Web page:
Thursday 26 November, 2020

NONSENSE, says noted local doctor of COVID vaccine ‘microchip fear'

Dr Garth Rattray

Dr Garth Rattray

Noted medic, Dr Garth Rattray, has dismissed as ridiculous, widespread belief that a COVID-19 vaccine will contain an intrusive microchip to control human behaviour.

“Vaccines can’t contain trackers or anything that people talk about,” he asserted during a virtual symposium on 'Psychosocial Support: A Vital Necessity During COVID-19', which was recently presented by the Guidance and Counselling Department of Sam Sharpe Teachers’ College in Montego Bay, St James.

“It is so ridiculous to us that you can’t imagine that anybody would say such rubbish, so forget about those,” he declared.

Rattray, who recovered from the coronavirus, explained that, “Vaccines are something that are used to alert your immune system to something” so that it can fight it off.

He conceded, however, that a vaccine could have side effects like any other medication, and he hoped “when it comes that people don’t talk about devil and all that nonsense”.

He said like the flu vaccine, a COVID-19 vaccine will have to be taken once each year, as the virus which already has several strains, is likely to mutate annually.

Rattray advised elderly persons in particular, to get flu shots now, as contracting COVID-19 along with the flu could pose a serious health risk.

Regarding the wearing of masks, he cited this as the most effective means of preventing contracting the virus.

“If everybody wears a mask you would not going to have any lockdown, ever,” he said, reiterating that, “If everybody wears a mask, it would be much better by now; that’s why I get so upset with people who refuse to wear masks.”

He described masks as being better at what is called “source control”, and stressed the importance of people adhering to the protocol.

“People have to adhere, but they’re just not doing it. People saying now it is some trick, psyche or some rubbish. People are still saying this to you and I get so upset because they are the ones who are making us sick,” stated Rattray.

In addition to wearing a mask, he underscored the value of being out in the open while maintaining physical distancing. This, he said, is important especially for children attending school.

He argued that feelings of suffocation from wearing a mask is purely psychological, and all children over the age of two years should wear masks.

Acting Head of the Department of Guidance and Counselling at Sam Sharpe Teachers’ College, Onnica Morris, who moderated the symposium, said with the changes that have been brought about by the pandemic, “We have come to realise that while we are free people, our freedom comes with greater responsibility both to self and others.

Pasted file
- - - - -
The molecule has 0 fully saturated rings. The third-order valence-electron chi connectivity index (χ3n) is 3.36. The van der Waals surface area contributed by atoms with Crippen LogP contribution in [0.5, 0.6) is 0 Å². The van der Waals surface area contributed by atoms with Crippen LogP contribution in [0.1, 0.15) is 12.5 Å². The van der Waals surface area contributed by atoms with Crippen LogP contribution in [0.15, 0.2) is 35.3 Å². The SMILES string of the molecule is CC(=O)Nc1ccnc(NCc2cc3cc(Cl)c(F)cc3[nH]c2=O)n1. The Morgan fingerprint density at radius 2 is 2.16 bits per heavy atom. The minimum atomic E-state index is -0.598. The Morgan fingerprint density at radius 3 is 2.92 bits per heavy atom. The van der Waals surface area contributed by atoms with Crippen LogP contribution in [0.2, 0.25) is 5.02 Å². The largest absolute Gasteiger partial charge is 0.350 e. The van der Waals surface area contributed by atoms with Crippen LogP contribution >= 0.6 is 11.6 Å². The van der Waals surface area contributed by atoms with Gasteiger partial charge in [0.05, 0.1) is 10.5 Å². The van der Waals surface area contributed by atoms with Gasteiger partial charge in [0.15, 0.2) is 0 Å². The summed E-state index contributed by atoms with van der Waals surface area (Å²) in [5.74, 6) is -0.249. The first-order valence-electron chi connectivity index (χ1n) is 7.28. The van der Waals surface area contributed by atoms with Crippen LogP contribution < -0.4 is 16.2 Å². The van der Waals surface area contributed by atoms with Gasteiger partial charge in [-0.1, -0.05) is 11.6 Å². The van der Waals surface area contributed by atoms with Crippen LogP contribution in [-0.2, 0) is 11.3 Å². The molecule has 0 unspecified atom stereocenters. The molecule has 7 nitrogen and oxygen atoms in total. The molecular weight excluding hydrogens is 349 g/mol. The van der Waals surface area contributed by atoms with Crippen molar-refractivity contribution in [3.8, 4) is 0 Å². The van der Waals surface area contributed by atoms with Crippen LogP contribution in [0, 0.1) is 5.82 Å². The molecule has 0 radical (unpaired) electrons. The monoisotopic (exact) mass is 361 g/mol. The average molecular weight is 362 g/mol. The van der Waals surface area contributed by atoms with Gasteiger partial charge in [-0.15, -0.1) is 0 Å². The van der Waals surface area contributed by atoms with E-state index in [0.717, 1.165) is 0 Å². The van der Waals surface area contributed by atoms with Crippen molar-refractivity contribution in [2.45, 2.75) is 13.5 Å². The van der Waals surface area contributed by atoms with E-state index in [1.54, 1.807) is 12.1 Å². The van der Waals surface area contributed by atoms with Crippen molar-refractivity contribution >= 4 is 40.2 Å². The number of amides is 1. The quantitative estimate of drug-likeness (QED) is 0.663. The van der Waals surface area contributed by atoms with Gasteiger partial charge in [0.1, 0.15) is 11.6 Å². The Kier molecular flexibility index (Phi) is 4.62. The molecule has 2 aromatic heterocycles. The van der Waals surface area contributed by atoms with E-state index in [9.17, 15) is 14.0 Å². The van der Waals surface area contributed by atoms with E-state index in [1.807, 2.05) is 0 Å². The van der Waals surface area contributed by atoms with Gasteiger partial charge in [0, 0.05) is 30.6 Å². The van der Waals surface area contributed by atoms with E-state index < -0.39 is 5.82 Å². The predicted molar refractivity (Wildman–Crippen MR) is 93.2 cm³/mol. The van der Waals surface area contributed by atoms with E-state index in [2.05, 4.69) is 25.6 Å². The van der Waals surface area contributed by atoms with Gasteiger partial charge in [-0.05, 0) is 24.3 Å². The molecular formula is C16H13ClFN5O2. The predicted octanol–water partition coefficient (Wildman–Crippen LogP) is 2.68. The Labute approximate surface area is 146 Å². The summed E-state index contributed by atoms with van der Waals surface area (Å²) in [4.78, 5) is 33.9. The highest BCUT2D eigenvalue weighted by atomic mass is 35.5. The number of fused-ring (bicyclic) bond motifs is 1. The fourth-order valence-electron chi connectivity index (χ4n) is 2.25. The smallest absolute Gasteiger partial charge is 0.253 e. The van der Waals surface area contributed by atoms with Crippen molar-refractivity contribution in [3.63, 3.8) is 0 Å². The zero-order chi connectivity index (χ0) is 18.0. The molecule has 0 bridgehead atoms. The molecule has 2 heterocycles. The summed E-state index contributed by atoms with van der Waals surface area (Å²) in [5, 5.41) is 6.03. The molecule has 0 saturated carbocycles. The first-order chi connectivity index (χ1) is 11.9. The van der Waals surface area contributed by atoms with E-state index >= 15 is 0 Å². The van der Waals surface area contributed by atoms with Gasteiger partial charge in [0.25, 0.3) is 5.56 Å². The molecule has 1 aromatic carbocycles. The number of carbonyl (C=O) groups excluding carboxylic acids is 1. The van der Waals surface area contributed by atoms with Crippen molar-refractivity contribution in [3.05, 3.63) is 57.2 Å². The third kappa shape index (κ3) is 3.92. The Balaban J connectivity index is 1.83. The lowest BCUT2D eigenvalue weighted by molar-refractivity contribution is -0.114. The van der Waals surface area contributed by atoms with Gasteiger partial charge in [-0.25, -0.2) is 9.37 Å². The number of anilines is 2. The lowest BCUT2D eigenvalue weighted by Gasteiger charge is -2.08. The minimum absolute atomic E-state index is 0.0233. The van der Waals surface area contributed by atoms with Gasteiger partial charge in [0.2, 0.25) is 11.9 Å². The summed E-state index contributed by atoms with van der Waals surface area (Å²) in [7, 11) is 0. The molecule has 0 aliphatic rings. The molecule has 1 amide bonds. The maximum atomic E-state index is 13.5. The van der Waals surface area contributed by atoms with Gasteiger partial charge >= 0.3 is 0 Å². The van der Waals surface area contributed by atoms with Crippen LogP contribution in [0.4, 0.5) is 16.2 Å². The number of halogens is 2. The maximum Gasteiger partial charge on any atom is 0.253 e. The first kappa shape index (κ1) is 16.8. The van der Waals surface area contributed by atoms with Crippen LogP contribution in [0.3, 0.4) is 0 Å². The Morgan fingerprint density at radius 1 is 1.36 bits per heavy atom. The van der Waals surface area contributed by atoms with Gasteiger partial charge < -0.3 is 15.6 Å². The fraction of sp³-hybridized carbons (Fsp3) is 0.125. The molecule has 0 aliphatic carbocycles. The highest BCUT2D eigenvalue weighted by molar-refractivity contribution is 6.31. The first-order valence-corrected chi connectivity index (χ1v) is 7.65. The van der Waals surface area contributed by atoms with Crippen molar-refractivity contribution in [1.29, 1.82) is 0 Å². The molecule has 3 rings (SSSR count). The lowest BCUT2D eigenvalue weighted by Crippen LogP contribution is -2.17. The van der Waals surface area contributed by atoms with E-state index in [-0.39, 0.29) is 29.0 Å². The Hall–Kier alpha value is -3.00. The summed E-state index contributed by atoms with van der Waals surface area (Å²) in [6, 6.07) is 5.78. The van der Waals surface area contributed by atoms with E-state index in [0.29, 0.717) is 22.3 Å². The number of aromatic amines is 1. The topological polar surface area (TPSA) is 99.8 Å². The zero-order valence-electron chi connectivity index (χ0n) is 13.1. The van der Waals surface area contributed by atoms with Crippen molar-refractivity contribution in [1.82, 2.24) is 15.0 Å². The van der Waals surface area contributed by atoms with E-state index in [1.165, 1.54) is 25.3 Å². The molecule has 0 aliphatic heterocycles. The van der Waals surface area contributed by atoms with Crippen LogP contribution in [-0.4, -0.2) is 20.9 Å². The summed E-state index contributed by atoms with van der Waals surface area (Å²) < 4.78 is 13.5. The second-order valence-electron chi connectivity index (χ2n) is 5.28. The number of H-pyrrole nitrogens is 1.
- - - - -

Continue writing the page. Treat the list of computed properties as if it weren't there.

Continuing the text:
“This pandemic has caused social losses that are significant enough to alter our thoughts and behaviours,” she added, citing that there is now recognition of the need to remain conscious and focused on adapting new habits and having continuity, notwithstanding how challenging it may be.

“Our task at this time is to ensure the maintenance of overall health, be mindful in consideration of the impact this pandemic has on the psychosocial health of self, family, students or any other group of individuals we impact in one way or another,” she stated.

Principal of the college, Dr Lorna Gow-Morrison, disclosed that the institution’s peer counsellors have launched an online mentorship network under the supervision of Guidance Counsellor, Rosette James-Smith, and are actively seeking to improve the pool of student mentors.

She also disclosed that on Thursday, December 3, 2020, during Disabilities Awareness Week, the Special Education Department is to host a webinar on the theme, ‘Supporting Invisible Disabilities in the 21st Century’.

While noting that “now is the time for outreach,” Gow-Morrison said everyone is experiencing newness, unlearning, relearning, unexpectedness and the need for support.

She said in spite of the COVID pandemic, the college continues to manifest being the premier teacher training institution in western Jamaica “and an institution of choice committed to service and excellence”.

She lauded the Guidance and Counselling Department for taking the initiative to host the symposium which drew participants from several other schools across the country.

Gow-Morrison highlighted the college’s role in exploring increased student employment, upgrading of its IT network, and provision of technological resources to students.

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